Sharks Preview at Town Hall

We love when people come to the museum to see our science exhibition work on display, but sometimes you have to take science to the people instead. This was in our minds as we went to Greenwich Town Hall today to set up our latest “mini exhibition” in one of their two display cases.

It’s always exciting to decide what we should highlight. Do we show off new acquisitions? Older objects that haven’t been on display in years?

This time we decided to try something a little different: A preview of an upcoming exhibition!

 Photo by Kate Dzikiewicz.

Photo by Kate Dzikiewicz.

Fans of the Bruce Museum’s Town Hall displays may recognize this background. The original artwork was painted by our exhibition preparator, Sean Murtha. We are very lucky to have such an adept artist on staff and try to showcase his contributions whenever possible.

Every task needs the proper tools. These are the tools that Senior Exhibition Designer Dan Buckley brought along. Thankfully, we didn’t end up needing most of them this time.

One tool that did come in handy was the tape measure. While we were fairly certain that we would have enough space for what we planned, there was just enough uncertainty to make it exciting (or stressful, depending on when you asked!).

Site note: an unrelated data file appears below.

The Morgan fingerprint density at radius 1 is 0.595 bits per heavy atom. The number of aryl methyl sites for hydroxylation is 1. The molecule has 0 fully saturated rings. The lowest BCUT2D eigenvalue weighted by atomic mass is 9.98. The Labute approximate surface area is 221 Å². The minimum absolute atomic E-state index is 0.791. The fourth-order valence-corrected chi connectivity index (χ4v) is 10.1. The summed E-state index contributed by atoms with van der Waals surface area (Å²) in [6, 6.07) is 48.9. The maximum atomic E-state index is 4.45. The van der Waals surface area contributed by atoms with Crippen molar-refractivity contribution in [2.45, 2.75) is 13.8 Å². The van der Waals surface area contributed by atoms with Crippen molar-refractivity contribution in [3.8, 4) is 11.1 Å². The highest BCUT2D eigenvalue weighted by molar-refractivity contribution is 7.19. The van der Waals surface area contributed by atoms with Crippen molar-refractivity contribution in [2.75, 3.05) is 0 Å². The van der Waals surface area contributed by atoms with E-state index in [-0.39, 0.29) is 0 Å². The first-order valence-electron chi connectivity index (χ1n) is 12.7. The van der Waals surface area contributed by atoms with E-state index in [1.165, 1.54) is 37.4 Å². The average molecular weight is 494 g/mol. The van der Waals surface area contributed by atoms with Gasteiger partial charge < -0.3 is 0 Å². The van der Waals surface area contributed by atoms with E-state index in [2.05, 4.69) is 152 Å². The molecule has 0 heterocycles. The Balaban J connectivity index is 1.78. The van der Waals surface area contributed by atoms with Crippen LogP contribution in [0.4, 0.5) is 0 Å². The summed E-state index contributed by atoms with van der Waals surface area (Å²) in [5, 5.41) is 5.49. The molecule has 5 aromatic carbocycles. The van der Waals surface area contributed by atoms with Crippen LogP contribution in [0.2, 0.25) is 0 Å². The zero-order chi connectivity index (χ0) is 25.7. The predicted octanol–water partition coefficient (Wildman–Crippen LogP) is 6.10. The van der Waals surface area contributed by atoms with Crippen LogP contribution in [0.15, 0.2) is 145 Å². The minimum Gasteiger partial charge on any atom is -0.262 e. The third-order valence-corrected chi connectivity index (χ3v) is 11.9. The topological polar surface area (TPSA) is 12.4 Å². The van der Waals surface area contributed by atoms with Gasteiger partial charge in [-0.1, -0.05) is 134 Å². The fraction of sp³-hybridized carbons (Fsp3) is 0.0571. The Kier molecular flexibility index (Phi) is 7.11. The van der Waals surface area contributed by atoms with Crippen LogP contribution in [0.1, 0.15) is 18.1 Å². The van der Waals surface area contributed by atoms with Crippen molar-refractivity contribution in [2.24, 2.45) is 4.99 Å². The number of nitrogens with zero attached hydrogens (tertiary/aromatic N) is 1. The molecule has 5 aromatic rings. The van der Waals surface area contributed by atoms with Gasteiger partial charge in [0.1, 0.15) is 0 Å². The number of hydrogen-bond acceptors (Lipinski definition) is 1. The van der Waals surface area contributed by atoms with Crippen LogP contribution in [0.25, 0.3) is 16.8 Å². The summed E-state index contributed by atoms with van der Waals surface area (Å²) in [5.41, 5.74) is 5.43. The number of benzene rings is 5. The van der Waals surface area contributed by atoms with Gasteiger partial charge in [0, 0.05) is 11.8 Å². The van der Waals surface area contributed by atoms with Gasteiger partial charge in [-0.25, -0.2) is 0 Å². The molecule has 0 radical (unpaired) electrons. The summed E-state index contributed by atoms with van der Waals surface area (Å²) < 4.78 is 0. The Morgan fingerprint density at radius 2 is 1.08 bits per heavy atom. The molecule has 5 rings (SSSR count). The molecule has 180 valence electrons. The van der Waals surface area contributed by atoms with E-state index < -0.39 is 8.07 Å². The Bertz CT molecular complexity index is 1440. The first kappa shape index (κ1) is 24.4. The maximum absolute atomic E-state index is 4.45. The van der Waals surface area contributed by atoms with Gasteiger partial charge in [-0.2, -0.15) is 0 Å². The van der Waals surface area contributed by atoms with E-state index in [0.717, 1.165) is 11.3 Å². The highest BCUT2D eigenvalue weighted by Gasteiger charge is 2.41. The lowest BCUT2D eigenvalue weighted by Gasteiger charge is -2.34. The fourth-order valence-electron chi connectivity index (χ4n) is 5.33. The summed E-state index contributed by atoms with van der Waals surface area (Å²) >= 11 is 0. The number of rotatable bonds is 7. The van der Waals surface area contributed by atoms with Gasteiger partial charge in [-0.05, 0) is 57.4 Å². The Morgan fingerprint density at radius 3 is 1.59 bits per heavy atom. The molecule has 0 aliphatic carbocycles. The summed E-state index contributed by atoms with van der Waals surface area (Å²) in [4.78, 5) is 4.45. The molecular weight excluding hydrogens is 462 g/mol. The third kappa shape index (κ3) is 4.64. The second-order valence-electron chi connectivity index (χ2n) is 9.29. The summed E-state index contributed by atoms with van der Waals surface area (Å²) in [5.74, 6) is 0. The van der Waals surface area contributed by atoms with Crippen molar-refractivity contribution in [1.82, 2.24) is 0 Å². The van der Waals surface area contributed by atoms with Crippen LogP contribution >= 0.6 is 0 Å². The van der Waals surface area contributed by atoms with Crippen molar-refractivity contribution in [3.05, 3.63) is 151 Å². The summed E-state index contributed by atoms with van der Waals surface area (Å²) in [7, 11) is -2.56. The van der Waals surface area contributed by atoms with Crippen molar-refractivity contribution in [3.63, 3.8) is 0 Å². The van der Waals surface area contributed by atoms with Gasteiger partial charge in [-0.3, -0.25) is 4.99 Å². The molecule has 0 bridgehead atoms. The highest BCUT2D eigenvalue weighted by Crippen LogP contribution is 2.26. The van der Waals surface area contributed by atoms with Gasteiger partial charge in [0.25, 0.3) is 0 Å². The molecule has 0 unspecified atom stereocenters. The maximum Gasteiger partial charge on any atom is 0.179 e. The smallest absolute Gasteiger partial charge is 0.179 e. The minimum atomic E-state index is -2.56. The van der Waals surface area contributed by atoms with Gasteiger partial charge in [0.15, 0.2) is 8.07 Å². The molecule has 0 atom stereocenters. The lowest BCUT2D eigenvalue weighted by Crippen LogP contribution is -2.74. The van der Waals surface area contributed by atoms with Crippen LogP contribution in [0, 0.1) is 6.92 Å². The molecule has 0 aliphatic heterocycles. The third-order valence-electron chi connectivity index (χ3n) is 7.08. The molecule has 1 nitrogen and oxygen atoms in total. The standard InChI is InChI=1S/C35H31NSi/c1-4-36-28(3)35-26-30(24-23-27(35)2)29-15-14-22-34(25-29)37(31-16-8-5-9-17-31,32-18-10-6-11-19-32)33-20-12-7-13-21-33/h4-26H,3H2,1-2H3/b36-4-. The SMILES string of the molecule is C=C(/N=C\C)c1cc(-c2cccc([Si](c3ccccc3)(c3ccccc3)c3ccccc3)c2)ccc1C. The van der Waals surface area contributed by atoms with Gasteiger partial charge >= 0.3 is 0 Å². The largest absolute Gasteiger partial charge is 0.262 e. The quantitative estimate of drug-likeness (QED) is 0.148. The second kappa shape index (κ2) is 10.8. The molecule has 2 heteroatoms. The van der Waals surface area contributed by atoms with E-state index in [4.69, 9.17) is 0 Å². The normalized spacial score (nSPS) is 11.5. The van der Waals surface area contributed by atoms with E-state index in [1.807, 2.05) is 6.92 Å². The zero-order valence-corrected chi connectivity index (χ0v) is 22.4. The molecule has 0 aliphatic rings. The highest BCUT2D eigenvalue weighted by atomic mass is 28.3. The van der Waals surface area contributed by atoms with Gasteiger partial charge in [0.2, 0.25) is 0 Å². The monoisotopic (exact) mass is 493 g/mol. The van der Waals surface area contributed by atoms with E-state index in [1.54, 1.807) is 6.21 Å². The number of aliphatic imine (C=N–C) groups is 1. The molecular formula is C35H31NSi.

“What is that?” asked the receptionist as we brought in our wrapped bundle.

It’s a shark!

From April 20, 2019 - October 27, 2019, the science exhibition Sharks will be on display at the Bruce Museum. This exhibit will highlight the evolution, biology, and behavior of sharks and confront the many myths and misconceptions that surround them. It will feature live sharks developing in eggs, life-sized shark replicas like this one, and almost 20 different shark jaws to compare and contrast.

Photo by Kate Dzikiewicz.

The shark fit!

It was tighter than anticipated, but the shark made it into the case and now is the museum’s proud ambassador to Town Hall.

This shark is a hammerhead, one of the most iconic of shark varieties. The odd head shape provides a number of benefits to the 9 hammerhead species. The surface of the “hammer” is covered with tiny sensory organs called ampullae of Lorenzini. These let the shark detect potential prey that it can’t see, like a stingray hiding beneath the sand.

If the shark wants to attack the stingray in the sand, it can pin the ray to the seafloor using its broad head. If the stingray manages to escape, the wide-set eyes of a hammerhead shark give it an amazing range of vision, far greater than that of an ordinary shark.

The shape of their skulls gives hammerhead sharks all sorts of tools for their arsenal and has helped them spread all over the world.

If you found this interesting, come on by when the exhibition opens on April 20. Preparations are going swimmingly, and we look forward to a feeding frenzy of shark education and enthusiasm. Until then, you can enjoy our display at Town Hall, but only until the end of December!

Kate Dzikiewicz, Paul Griswold Howes Fellow